The details were straight out of a Mission Impossible movie: a secret meeting at a warehouse interrupted by the FBI, disguised trucks with separate travel routes to avoid interception, a wire transfer, and a last-minute political plea to prevent the confiscation of valuable goods.
But according to one doctor, this is the reality his hospitals faced to get protective gear for health care workers on the frontlines of the coronavirus pandemic.
“It felt a little bit like something out of a movie, but it is our reality and it would be funny if it weren’t so serious,” Dr. Andrew Artenstein, chief physician executive at Baystate Health in Massachusetts, told BuzzFeed News.
As hospitals across the country continue to deal with shortages of personal protective equipment (PPE) and states compete for supplies, Artenstein described his team’s particularly desperate quest a couple weeks ago to obtain face masks and N95 respirators in an article published Friday in the New England Journal of Medicine.
After exploring countless leads for supplies, “some bizarre and convoluted, and many involving large sums of money” that fell through after they were “outbid or outmuscled,” in some cases, by the federal government, Artenstein said his team locked down a deal for a large shipment of three-ply face masks and KN95 respirators, a Chinese equivalent to the N95 masks that are recommended as the best protection for hospital workers in the US.
“Having acquired the requisite funds — more than five times the amount we would normally pay for a similar shipment, but still less than what was being requested by other brokers — we set the plan in motion,” he wrote.
Three members of Baystate’s supply-chain team, a fit tester, and Artenstein then traveled from Springfield across state lines to meet the supplier at an industrial warehouse. There, two semi trucks marked as food-service vehicles waited to be loaded before heading back north on two different routes “to minimize the chances that their contents would be detained or redirected.”
“The concern was that at some point somewhere some authority — whether it be the federal government, the state government or some other authority — might take a closer look if there was clearly medical equipment going somewhere, event though it wasn’t contraband,” Artenstein said in a phone interview. “Everyone needs it so badly, and, to be honest with you, we were desperate to make sure our people were protected. We needed to get that stuff back to Baystate Health System.”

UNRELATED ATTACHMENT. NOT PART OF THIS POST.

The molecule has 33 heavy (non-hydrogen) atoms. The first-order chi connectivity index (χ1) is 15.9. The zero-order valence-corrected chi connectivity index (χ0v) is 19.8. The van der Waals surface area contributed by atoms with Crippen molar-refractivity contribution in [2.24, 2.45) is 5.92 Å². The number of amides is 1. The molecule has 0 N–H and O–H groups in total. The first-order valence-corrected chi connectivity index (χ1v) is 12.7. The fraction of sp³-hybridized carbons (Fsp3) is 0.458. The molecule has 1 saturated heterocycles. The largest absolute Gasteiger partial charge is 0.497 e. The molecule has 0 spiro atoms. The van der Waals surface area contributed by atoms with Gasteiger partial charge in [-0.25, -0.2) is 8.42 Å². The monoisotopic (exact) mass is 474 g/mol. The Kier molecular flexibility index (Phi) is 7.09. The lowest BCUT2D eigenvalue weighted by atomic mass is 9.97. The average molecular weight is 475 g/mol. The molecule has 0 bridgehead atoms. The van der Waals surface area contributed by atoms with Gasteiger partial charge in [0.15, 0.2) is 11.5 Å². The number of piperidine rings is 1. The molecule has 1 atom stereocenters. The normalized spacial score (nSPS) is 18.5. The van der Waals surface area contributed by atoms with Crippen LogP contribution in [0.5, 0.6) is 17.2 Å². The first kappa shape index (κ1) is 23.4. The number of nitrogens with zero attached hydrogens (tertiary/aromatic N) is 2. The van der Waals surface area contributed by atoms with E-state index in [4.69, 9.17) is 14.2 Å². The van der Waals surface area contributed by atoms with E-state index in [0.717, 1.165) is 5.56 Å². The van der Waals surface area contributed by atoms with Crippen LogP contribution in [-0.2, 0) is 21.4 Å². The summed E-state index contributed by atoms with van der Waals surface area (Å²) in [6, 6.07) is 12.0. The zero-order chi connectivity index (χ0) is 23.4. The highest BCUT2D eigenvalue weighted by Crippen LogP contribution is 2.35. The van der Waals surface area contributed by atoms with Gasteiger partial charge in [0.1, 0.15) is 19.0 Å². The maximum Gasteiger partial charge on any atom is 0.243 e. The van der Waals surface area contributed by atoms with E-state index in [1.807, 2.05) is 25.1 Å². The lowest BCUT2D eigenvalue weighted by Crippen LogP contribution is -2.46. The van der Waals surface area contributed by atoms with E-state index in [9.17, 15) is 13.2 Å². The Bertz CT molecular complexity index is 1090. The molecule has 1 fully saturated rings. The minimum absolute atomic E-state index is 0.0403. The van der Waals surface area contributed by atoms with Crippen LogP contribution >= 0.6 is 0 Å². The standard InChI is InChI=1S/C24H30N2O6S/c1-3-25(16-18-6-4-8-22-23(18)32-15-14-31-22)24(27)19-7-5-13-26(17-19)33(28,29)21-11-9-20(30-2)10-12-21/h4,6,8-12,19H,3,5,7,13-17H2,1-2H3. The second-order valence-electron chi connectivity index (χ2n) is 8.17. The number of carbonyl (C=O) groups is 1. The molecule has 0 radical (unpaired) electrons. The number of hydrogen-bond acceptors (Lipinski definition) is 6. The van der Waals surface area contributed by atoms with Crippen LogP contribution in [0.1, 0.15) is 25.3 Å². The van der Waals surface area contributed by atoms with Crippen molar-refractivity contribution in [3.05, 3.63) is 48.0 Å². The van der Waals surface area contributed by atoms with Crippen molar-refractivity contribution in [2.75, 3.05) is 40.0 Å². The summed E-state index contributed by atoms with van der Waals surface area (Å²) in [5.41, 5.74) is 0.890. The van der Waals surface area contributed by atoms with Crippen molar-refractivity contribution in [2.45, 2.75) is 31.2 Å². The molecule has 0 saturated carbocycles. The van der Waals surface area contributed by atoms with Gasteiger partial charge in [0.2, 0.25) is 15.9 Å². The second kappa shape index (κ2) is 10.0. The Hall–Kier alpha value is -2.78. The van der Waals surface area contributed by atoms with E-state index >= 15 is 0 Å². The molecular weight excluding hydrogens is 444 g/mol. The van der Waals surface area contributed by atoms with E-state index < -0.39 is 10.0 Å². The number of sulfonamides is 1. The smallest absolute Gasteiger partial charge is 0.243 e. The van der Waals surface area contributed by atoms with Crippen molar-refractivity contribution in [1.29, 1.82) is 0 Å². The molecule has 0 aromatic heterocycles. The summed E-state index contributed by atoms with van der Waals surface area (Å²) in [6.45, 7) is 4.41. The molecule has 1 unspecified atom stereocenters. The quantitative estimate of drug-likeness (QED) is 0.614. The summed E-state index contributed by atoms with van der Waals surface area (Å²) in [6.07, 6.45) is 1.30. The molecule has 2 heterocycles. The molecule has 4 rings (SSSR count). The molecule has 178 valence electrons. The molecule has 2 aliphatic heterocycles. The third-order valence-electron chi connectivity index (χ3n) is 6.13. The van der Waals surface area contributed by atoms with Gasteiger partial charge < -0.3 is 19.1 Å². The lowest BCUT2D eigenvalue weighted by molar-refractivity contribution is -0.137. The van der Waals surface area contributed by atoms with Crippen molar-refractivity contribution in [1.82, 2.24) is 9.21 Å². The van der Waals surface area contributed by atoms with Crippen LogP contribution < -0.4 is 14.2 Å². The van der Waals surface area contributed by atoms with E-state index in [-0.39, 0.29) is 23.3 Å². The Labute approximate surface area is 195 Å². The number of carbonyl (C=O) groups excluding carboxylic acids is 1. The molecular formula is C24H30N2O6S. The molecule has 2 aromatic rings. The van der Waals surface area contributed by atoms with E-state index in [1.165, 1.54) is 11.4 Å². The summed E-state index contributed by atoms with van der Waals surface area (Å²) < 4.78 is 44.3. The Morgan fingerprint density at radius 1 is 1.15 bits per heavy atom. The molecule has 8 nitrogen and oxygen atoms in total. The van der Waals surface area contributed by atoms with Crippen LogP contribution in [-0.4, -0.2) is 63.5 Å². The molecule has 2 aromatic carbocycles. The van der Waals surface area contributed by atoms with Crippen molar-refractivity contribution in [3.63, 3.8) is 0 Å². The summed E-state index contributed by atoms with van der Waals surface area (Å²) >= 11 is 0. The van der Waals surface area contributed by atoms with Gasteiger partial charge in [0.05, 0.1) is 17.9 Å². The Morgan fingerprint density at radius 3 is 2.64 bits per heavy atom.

When they arrived, they opened several boxes to examine the masks, fit-testing a few of them to ensure their quality. But before they could send the payment for the supplies by wire transfer, two FBI agents showed up and started questioning Artenstein.
After showing the agents his credentials and reassuring them that the masks were going to hospitals and weren’t meant for black market, Artenstein said the officials allowed them to proceed and load the PPE into the trucks.
But then Artenstein said he learned that the Department of Homeland Security was considering seizing the shipment and directing the PPE elsewhere. So his team called their representative in Congress, Rep. Richard Neal, who he said intervened to prevent the federal government from derailing in the deal.
Representatives for Neal and DHS did not immediately respond to BuzzFeed News’ requests for comment.
In a statement provided to BuzzFeed News, the FBI said that as a result of an executive order signed by President Trump prohibiting the hoarding of medical supplies, the agency has been investigating the distribution of PPE to ensure it is not being illegally sold or hoarded.
“While the FBI does not confirm or deny the existence of investigations, we want to assure the public the FBI remains committed to ensuring national security and pursuing violations of federal law, and vigilant in deterring, detecting, and investigating wrongdoing related to the COVID-19 pandemic,” the statement said.
Artenstein said that while the number of COVID-19 cases in Baystate’s hospitals appears to have plateaued and as government officials talk about plans to begin reopening parts of the economy, obtaining adequate PPE is an ongoing problem.
“It would be improper to think that we have completely resolved these challenges because I can tell you on a daily basis they still continue, and I don’t think we’re alone in that,” he said. “If we were alone, we would be able to get these things … [and] go through our usual channels.”